Editor’s note: This column is the first of a travelogue series outlining columnist Andrew Parrott’s circuitous road to residence in Fat City, and beyond.
Today is Sept. 24, 2006, and it is the first day of Ramadan. My back is glued to the torn upholstery of a Peugeot 305 as 35-degree-Celsius sun cooks our car as it rockets across the world’s largest hot desert (Antarctica holds the technical first-place distinction) like an egg skittering across a greased pan. I am chain-smoking Marlboros and listening to French rap, despite being a non-smoker and speaking only un peu français. For that matter, I am inadvertently observing Ramadan, have only a few euros to my name in a country that has no banking system or means for foreigners to access funds, and am traveling with two men whose language I do not speak and whom I met yesterday.
The cumulative effects of perspiration and G-force plaster my back to the seat as we hurtle across the sandblasted landscape of Mauritania. Hugo and Frederique, my French travel companions, have just suggested that we go swimming to counterbalance the ill effects of 110-degree heat in a country with few convenience stores — or establishments of any kind of that matter — over the next 1,000 kilometers we are crossing en route to the capital city of Nouakchott.
Part of the initial reason I “agreed” to this idea is the fact that despite a year of French at university and successful completion of an exam that labels me “proficient” (I loosely translated three pages of sociological studies on felines using a French-English dictionary and a working knowledge of cognates in a three-hour period), my command of the language is limited at best.
The French examination was meant to satisfy the language requirement for the graduate program I had been accepted into so that I could study developing nations and seek prestigious and gainful employment as a human intelligence collector (HUMINT) with the CIA or NSA. Any official-sounding and fear-inspiring acronym would have done, really. As it were, a chance bout of compulsive honesty on an application form and recent efforts to practice being a secret agent in pressure situations by constructing bongs out of soda cans evidently rendered me more qualified to live with the people in developing nations than to be part of the lucid, drug-free elite that oppresses and monitors them.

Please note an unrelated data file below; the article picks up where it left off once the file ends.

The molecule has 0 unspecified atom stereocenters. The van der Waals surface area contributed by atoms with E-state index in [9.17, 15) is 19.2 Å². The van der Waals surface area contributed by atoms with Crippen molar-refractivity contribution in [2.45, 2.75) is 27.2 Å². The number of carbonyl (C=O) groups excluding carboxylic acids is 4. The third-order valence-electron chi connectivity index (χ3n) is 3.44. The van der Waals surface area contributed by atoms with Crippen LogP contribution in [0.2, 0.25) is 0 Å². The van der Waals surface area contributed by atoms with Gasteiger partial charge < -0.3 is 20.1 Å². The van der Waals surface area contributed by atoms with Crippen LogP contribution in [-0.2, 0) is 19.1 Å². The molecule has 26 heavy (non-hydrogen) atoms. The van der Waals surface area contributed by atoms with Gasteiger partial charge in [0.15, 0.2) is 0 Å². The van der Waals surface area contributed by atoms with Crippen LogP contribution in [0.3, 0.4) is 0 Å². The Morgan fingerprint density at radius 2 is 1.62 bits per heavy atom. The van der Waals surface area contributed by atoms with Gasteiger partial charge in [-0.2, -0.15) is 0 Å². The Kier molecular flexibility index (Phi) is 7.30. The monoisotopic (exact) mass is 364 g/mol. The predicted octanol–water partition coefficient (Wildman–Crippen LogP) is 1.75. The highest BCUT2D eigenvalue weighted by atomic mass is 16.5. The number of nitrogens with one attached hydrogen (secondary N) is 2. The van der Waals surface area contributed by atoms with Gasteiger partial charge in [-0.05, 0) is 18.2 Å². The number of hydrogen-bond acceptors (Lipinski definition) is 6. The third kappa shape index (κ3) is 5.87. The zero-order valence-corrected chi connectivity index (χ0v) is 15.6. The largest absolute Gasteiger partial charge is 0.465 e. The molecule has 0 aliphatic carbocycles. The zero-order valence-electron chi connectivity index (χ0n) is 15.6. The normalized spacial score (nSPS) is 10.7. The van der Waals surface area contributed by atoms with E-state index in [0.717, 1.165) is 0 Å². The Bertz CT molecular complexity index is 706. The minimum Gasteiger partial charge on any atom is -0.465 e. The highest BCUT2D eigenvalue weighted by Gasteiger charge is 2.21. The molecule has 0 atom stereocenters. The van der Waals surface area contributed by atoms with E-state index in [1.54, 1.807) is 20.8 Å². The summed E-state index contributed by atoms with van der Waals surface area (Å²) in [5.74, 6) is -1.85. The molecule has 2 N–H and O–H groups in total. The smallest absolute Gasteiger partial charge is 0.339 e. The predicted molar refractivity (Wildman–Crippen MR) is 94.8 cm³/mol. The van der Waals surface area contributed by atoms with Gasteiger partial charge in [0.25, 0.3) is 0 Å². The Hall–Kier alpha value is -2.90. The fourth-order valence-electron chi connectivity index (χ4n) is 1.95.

The point is that my defense for the following actions is ignorance. Hugo suddenly slammed on the brakes and swung the car off the road and sharply to the right, angled west towards the ocean. Frederique flailed his arms in a windmilling motion in a futile attempt at communication with me via charades, stripped to his underwear, and began gingerly stepping across a 100-meter patch of desert. There was absolutely nothing in sight except sand and sea — no clearly identifiable road, no houses, no huts, no shelters, no animals … nothing except for three Caucasian intruders on their own private beach under a scorching September sun on the first day of Ramadan 2006.